The bottom line is that if your older child is showing signs of sleep deprivation, it’s important to act to get to the bottom of the issue, and help them get better sleep.
How to help your child with sleep problems
When your teen or tween isn’t sleeping, it’s a good idea to visit a doctor to rule out any health concerns that could be disrupting sleep or contributing to sleep anxiety. Issues like sleep apnea, Restless Leg Syndrome, or acid reflux can disrupt sleep, and treating them can provide relief to sleep issues. It’s also important to remain alert to your child’s mental health, and watch for signs of stress, anxiety, or depression that require intervention.
Assuming there aren’t any underlying health conditions, sleep problems can often be alleviated by making lifestyle changes. Some of the things you can do include:
Ensuring your child eats plenty of fruits and vegetables, particularly leafy green vegetables that contain plenty of vitamin B and folate, which can help alleviate anxiety. Limit their intake of caffeine as well, especially later in the day.Encouraging exercise. Even taking a 15-30 minute walk after dinner can help support sleep. Yoga is another option that’s been proven to help improve sleep and reduce anxiety. Creating an environment conducive to sleep. Good sleep hygiene is vital to healthy sleep, and this includes making the room dark (use room darkening curtains or eye masks if necessary), cool, and quiet. Evaluate your teen’s mattress as well. An old or uncomfortable mattress isn’t going to give your teen a good night’s sleep, and can cause pain or other problems. If your child is using an old mattress (10 years or older) or that’s too small for their growing body, it’s time to invest in a new one. Set limits for electronic devices. Blue light from devices disrupts sleep. Set rules regarding when devices can be used, and insist that they are turned off an hour before bedtime.Reserve the bed for sleeping only. Don’t let your child read in bed, or do homework or other activities on their bed. Consider cognitive behavioral therapy. Overcoming sleep anxiety may require therapy, Cognitive behavioral therapy will help your teen better understand why they are struggling to sleep and give them more tools to overcome the challenges. Medication. Finally, in some cases, sleep medications may be necessary to help your teen sleep.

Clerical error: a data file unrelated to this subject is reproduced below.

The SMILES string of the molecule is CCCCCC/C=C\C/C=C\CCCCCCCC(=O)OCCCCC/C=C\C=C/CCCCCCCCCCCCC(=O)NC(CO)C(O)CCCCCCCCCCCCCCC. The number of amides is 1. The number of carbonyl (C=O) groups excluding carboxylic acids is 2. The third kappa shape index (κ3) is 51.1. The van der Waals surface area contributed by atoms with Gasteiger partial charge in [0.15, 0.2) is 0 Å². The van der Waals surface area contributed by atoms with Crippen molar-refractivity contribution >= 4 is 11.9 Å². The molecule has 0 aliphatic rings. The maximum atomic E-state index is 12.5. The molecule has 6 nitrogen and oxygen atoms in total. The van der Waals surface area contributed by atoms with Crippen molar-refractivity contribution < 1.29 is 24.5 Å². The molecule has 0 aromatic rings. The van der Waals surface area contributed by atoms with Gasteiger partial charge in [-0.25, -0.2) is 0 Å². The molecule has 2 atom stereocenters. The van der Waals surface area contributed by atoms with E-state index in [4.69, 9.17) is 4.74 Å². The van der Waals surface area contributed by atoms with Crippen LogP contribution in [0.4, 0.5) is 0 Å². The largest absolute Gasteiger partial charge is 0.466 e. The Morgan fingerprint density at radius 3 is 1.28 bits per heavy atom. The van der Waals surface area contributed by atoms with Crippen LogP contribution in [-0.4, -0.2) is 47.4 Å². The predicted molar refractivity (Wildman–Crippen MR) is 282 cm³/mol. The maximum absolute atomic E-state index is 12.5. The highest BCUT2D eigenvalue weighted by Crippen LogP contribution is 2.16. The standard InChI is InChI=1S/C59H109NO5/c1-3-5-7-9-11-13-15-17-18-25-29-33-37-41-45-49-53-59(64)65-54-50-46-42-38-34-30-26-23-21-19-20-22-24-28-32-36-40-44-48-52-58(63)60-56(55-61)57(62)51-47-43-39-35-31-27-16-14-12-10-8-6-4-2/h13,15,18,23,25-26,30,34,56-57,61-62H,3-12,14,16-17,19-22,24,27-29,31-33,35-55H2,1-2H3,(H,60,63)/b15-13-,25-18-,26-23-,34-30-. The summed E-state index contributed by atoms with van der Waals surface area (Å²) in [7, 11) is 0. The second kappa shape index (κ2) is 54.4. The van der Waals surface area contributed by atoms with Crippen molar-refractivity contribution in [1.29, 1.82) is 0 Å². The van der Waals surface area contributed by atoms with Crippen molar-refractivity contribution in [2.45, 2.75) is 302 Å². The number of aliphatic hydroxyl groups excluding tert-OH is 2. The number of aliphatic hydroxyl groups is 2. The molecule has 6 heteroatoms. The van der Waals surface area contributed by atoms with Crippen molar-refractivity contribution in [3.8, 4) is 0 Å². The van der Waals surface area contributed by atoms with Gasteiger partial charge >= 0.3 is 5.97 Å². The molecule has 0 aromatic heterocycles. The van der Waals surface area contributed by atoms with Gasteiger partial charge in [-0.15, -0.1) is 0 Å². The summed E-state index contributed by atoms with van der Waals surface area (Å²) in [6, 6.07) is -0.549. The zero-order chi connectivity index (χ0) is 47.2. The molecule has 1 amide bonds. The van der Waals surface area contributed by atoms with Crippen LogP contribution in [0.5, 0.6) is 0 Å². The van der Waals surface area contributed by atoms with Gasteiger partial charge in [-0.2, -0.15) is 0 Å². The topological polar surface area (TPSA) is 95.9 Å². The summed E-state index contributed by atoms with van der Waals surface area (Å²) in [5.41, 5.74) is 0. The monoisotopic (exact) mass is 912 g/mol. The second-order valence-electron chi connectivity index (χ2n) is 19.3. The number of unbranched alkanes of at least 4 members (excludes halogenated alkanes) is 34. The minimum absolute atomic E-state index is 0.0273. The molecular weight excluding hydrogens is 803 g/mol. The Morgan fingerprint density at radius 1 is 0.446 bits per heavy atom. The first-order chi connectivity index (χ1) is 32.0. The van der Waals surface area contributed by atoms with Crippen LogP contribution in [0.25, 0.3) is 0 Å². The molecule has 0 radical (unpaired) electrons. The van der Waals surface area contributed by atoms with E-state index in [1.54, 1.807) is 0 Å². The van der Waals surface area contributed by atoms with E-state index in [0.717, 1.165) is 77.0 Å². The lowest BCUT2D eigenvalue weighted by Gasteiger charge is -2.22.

Keep in mind that teens naturally experience changes in their Circadian rhythms, meaning that they naturally fall asleep later than older or younger people. Teen brains produce melatonin, a sleep-inducing hormone, later at night, which can disrupt sleep. Supplementing melatonin can help them fall asleep earlier.
When your tween or teen is having trouble sleeping, it’s natural to be concerned. Stay alert to the signs of sleep anxiety, and if anything seems amiss, take steps to solve the problem right away to prevent long-term consequences.